Einstein Science Reporting for Kids
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10-Mar-2005

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From wild boars to pigs



Domestic pigs. [Image courtesy of Jeff Veitch] Click here for a high resolution photograph.

Imagine that Porky Pig has Italian cousins named "Paolo Pig" and "Piera Pig" who love both science and pig history.

Paolo and Piera know that the pigs we have on farms are the result of a process called domestication, which begins with wild animals and involves many generations of carefully controlled breeding combined with other factors.



Domestic pigs. [Image courtesy of Jeff Veitch] Click here for a high resolution photograph.

There is no complete list of all the places around the world that people domesticated pigs. Evidence from ancient pig bones points to domestication in the Near East (eastern Turkey), starting around 9,000 years ago.

Much to Paolo and Piera's excitement, scientists now say that people also domesticated pigs in central Italy, India, Burma/Thailand and western Indonesia or New Guinea.

These findings appear in a study in the 11 March, 2005 issue of the journal Science.

Piera is captivated by the idea that people in many places around the world domesticated wild boars and that pig domestication was probably relatively common and widespread.



Domestic pigs. [Image courtesy of Jeff Veitch] Click here for a high resolution photograph.

These new insights into the geography of pig domestication are possible because scientists have access to the genetic records of domestic pigs and their tusked ancestors, the wild boars.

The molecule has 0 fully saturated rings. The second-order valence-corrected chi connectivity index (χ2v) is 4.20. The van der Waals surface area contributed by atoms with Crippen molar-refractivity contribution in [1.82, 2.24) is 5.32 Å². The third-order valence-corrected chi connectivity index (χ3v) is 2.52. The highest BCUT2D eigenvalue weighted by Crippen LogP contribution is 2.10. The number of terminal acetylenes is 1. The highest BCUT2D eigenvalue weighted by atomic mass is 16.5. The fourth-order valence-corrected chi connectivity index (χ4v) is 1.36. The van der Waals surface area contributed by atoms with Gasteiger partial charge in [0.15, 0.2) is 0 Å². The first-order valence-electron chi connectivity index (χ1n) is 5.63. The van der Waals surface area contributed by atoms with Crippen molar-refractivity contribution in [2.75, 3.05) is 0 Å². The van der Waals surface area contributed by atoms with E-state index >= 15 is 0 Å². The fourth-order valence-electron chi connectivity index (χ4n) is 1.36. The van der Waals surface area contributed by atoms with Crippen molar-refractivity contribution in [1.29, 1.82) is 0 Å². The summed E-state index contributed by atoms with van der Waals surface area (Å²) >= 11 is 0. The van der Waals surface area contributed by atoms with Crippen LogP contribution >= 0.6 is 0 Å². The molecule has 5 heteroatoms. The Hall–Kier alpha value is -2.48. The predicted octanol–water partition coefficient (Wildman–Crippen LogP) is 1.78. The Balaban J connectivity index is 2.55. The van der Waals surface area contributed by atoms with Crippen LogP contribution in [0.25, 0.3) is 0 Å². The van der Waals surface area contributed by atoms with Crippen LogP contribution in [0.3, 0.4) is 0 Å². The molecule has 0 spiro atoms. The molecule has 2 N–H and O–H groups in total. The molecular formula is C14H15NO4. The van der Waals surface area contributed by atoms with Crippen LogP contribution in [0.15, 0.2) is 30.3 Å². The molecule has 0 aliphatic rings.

Greger Larson from the Ancient Biomolecules Centre at the University of Oxford in Oxford, UK and his colleagues from around the world discovered that, for the most part, domestic pigs and wild boars from the same area share certain genetic information. This shared information suggests that many years ago some of the wild boars in this region were domesticated and became the ancestors to the pigs that now live there.

The researchers collected and analyzed DNA sequences from the jaw bones and teeth of pigs and wild boars. The DNA comes from parts of cells called mitochondria.

Greger Larson used many of the same techniques that scientists recently used to pull DNA out of ancient bison bones in present-day Alaska and Canada. Follow the example of Piera and Paolo and find out more about what DNA can tell us about ancient bison. Read the Science News for Kids story.

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